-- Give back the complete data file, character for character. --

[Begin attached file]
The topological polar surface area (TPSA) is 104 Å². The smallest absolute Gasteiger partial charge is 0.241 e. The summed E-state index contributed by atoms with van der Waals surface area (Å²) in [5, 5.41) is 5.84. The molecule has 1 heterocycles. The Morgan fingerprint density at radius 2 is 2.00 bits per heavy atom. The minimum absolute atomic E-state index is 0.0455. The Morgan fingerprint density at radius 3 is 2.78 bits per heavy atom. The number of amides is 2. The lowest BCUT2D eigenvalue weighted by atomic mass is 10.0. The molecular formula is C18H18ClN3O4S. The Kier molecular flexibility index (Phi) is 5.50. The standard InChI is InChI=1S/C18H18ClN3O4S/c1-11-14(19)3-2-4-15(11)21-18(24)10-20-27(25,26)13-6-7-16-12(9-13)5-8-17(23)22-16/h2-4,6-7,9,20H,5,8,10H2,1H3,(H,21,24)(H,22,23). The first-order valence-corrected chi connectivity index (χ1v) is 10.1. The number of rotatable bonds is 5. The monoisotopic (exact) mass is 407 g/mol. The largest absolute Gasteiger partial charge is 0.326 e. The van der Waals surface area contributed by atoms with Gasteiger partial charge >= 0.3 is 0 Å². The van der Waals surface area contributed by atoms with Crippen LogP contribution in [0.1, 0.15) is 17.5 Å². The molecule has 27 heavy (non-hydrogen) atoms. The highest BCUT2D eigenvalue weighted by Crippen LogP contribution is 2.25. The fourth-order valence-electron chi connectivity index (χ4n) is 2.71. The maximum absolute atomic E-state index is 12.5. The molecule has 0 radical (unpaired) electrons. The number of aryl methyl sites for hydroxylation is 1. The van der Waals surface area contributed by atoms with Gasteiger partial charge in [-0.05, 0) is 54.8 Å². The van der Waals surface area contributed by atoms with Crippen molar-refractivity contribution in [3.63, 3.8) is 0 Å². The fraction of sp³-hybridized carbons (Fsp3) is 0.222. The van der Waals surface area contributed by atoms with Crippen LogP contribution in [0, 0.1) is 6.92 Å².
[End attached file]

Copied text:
The topological polar surface area (TPSA) is 104 Å². The smallest absolute Gasteiger partial charge is 0.241 e. The summed E-state index contributed by atoms with van der Waals surface area (Å²) in [5, 5.41) is 5.84. The molecule has 1 heterocycles. The Morgan fingerprint density at radius 2 is 2.00 bits per heavy atom. The minimum absolute atomic E-state index is 0.0455. The Morgan fingerprint density at radius 3 is 2.78 bits per heavy atom. The number of amides is 2. The lowest BCUT2D eigenvalue weighted by atomic mass is 10.0. The molecular formula is C18H18ClN3O4S. The Kier molecular flexibility index (Phi) is 5.50. The standard InChI is InChI=1S/C18H18ClN3O4S/c1-11-14(19)3-2-4-15(11)21-18(24)10-20-27(25,26)13-6-7-16-12(9-13)5-8-17(23)22-16/h2-4,6-7,9,20H,5,8,10H2,1H3,(H,21,24)(H,22,23). The first-order valence-corrected chi connectivity index (χ1v) is 10.1. The number of rotatable bonds is 5. The monoisotopic (exact) mass is 407 g/mol. The largest absolute Gasteiger partial charge is 0.326 e. The van der Waals surface area contributed by atoms with Gasteiger partial charge >= 0.3 is 0 Å². The van der Waals surface area contributed by atoms with Crippen LogP contribution in [0.1, 0.15) is 17.5 Å². The molecule has 27 heavy (non-hydrogen) atoms. The highest BCUT2D eigenvalue weighted by Crippen LogP contribution is 2.25. The fourth-order valence-electron chi connectivity index (χ4n) is 2.71. The maximum absolute atomic E-state index is 12.5. The molecule has 0 radical (unpaired) electrons. The number of aryl methyl sites for hydroxylation is 1. The van der Waals surface area contributed by atoms with Gasteiger partial charge in [-0.05, 0) is 54.8 Å². The van der Waals surface area contributed by atoms with Crippen molar-refractivity contribution in [3.63, 3.8) is 0 Å². The fraction of sp³-hybridized carbons (Fsp3) is 0.222. The van der Waals surface area contributed by atoms with Crippen LogP contribution in [0, 0.1) is 6.92 Å².